References[change | change source]
- Seelye, Katharine Q. (April 16, 2001). "Bush Celebrates Easter at an Outdoor Service". The New York Times. Retrieved July 6, 2009.
- The last Methodist president
- Cooperman, Alan (September 16, 2004). "Openly Religious, to a Point". The Washington Post. Retrieved September 1, 2008.
- "Ex-President Bush and Wife Leave Washington for Texas". Fox News. Associated Press. January 20, 2009. Retrieved January 20, 2009.
- Greenstein, Fred I. The George W. Bush Presidency: An Early Assessment The Johns Hopkins University Press Baltimore Maryland 2003 page 2
- Marquez, Heron George W. Bush 2007 Twenty First Century Books a division of Lerner Publishing Group Minneapolis Minnesota page 104
- Bush, George W. Bush Decision Points Random House New York 2010 pages 11-13
- Kalb, Marvin, Deborah Kalb Haunting Legacy: Vietnam and the American Presidency from Ford to Obama Brookings Washington DC 2011 page 187
- Aikman, David A Man of Faith: The Spiritual Journey of George W. Bush W. Publishing Group a division of Thomas Nelson Inc. Nashville Tennessee 2004 page 41
- Cohen, Daniel George W. Bush: The Family Business The Millbrook Press Inc. Brookfield Connecticut page 12
- Burgan, Michael George W. Bush Profiles of the Presidents Compass Point Books Minneapolis Minnesota page 13
- Stecker, Frederick The Podium, the Pulpit, and the Republicans: How Presidential Candidates Use Religious Language in American Political Debate ABC Clio Publishing Santa Barbara California 2011 page 53
- Andersen, Christopher George and Laura: Portrait of an American Marriage Avon Books New York New York 2002 page 150
- Schmidt, Michael (October 13, 2010). "George W. Bush Is Back in the Rangers Front Row - NYTimes.com". The New York Times. New York: NYTC. ISSN 0362-4331. Retrieved April 24, 2011.
- Rountree, Clark George W. Bush: A Biography ABC Clio Publishing Santa Barbara California 2011 page xxi
- Bush, George W. Decision Points Random House New York pages 67-78
- Scaros, Constantinos E. Understanding the Constitution Jones and Bartlett Publishers LLC 2011 page 4
- Rountree, Clark George W. Bush a Biography ABC Clio Publishing Santa Barbara California 2011 page xxii
- Bush, George W. Bush Decision Points Random House New York page 307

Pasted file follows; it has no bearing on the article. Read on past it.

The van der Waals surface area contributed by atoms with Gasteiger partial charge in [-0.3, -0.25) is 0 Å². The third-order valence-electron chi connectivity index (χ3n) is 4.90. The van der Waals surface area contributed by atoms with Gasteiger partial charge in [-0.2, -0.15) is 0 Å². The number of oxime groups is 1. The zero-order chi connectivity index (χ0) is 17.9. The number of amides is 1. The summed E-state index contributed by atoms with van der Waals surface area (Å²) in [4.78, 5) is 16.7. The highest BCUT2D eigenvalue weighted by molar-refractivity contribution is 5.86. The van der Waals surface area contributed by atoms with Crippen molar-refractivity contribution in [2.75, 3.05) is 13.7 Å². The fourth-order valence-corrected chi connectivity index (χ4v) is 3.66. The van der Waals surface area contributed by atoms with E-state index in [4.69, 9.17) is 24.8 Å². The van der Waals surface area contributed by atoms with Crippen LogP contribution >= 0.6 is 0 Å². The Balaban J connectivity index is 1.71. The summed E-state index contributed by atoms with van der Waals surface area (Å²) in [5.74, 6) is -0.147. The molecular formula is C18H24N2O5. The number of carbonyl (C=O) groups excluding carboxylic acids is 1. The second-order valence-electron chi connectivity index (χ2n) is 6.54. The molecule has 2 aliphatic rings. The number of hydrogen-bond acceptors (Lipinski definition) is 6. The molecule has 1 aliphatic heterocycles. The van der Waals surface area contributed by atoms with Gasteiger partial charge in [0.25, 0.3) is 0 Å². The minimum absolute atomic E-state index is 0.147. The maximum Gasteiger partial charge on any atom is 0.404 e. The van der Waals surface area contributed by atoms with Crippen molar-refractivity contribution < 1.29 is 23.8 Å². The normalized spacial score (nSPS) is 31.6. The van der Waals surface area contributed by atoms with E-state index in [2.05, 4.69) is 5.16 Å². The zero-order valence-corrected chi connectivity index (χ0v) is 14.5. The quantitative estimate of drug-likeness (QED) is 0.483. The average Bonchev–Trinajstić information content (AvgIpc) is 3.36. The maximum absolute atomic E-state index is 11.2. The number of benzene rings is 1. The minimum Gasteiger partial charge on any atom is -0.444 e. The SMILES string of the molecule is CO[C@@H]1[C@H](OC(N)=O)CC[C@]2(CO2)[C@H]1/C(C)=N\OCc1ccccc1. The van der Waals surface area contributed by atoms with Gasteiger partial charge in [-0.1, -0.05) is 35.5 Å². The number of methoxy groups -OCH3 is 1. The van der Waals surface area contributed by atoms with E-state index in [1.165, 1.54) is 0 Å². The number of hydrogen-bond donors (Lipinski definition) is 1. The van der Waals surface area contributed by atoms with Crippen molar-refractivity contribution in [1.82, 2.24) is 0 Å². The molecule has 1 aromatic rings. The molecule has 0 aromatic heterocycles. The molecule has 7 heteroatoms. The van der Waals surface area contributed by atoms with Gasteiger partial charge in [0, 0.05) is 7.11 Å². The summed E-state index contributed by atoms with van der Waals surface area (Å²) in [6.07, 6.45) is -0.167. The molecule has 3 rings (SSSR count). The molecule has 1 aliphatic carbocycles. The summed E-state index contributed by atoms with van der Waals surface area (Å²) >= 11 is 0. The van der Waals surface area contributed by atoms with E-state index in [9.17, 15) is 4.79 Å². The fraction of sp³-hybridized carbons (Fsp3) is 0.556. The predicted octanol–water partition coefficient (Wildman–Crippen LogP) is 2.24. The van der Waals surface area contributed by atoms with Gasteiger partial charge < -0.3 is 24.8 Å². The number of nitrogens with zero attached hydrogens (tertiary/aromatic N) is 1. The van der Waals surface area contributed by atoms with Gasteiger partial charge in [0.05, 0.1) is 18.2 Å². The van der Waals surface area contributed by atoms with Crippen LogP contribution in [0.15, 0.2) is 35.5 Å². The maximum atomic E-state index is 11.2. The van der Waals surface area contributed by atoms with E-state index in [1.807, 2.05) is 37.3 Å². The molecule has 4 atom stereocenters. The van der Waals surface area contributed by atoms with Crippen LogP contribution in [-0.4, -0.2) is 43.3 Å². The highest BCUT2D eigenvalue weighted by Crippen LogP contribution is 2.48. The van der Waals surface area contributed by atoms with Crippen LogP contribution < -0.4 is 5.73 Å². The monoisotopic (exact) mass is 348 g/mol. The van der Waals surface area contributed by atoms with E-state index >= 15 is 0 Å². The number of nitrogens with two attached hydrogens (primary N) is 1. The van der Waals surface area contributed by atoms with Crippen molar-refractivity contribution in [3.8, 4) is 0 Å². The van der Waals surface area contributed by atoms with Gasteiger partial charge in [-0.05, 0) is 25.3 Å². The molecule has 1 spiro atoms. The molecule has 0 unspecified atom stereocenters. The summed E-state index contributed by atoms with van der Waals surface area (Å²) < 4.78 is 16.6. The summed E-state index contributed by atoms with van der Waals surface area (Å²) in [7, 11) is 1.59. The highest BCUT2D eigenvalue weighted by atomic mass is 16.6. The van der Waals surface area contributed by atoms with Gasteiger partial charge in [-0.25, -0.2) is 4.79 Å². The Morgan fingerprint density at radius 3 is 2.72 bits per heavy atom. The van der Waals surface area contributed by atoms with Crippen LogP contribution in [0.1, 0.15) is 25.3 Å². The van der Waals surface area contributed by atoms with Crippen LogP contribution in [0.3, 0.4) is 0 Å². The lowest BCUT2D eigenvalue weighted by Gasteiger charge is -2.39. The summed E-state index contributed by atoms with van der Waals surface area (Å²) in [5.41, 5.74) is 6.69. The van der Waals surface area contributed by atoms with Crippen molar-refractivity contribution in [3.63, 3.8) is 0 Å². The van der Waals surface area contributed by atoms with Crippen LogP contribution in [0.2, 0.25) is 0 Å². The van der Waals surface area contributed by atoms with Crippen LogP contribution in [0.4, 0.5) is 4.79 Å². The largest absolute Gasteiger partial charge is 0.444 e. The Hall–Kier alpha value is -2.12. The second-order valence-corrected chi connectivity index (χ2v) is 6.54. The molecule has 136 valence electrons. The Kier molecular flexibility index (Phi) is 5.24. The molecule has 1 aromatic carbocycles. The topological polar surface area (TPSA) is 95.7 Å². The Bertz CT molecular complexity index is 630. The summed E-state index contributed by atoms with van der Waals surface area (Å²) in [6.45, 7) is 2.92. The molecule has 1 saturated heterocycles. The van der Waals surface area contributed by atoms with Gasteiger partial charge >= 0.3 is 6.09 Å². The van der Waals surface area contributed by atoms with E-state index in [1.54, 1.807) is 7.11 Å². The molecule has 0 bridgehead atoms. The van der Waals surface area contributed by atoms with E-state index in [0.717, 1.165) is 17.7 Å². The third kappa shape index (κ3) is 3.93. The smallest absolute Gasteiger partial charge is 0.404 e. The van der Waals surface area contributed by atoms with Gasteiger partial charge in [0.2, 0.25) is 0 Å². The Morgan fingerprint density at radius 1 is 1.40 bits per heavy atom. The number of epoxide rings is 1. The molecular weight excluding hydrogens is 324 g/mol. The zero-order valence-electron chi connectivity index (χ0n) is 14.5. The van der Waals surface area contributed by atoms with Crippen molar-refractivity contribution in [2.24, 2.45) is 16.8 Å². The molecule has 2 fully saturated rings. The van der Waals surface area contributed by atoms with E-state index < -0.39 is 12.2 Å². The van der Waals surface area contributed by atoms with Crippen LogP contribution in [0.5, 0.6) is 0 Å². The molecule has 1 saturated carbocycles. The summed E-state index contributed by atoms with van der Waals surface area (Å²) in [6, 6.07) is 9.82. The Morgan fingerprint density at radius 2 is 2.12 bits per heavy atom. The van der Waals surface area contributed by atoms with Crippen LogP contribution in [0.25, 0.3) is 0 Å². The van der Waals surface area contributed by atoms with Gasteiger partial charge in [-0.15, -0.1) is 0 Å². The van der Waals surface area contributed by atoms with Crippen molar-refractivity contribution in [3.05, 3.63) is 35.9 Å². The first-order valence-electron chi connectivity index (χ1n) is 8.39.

- Interesting Facts about George W. Bush at Buzzle.com
- Frolik, Lawrence A. The Law of Later Life Health Care and Decision Making American Bar Association 2006 page 15
- Bush, George W. Decision Points Random House New York pages 112-113
- Swansbrough, Robert H. Test by Fire: The War Presidency of George W. Bush Palgrave MacMillan New York New York 2008 pages 79-80
- Atkins, Stephen E The 9/11 Encyclopedia ABC Clio Publishing Santa Barbara California 2011 page 210
- Shmitt, Steffen W. ; Mark C Shelley; Barbara A Bardes American Government and Politics Today 2010-2011 Wadsworth Political Science Boston Massachusetts page 232
- Bush, George W. Decision Points Random House New York page 160-162
- Ofori, Nuku A World System in Flux: The Rise of Modern World Empire and its Significance in the Modern World System ProQuest LLC Ann Arbor Michigan 2009 pages 135-136
- Kushner, Harvey W. Encyclopedia of Terrorism Sage Publications page 178
- Shmitt, Steffen W. ; Mack C Shelley ; Barbara A Bardes Wadsworth Political Science Boston Massachusetts page 232
- Lansford, Tom 9/11 and the Wars in Afghanistan and Iraq: A Chronology and Reference Guide ABC Clio Publishing Santa Barbara California 2012 page 235
- Bush, George W. Bush Decision Points Random House New York 2010 page 120, page 296
- Ouellette, Jeanine Dennis Feltgen Hurricane Katrina ABDO Publishing Company Edina Minnesota 2008 page 94
- Franke-Ruta, Garance (May 13, 2011). "When Bush Got the Bin Laden Call (While Eating a Souffle)". The Atlantic. Retrieved May 14, 2011.
- "Presidents Obama and Bush commemorate 9/11 anniversary". CNN. September 11, 2011.
- "George W. Bush has heart surgery". USA Today. Retrieved August 6, 2013.
Other websites[change | change source]
Media related to George W. Bush at Wikimedia Commons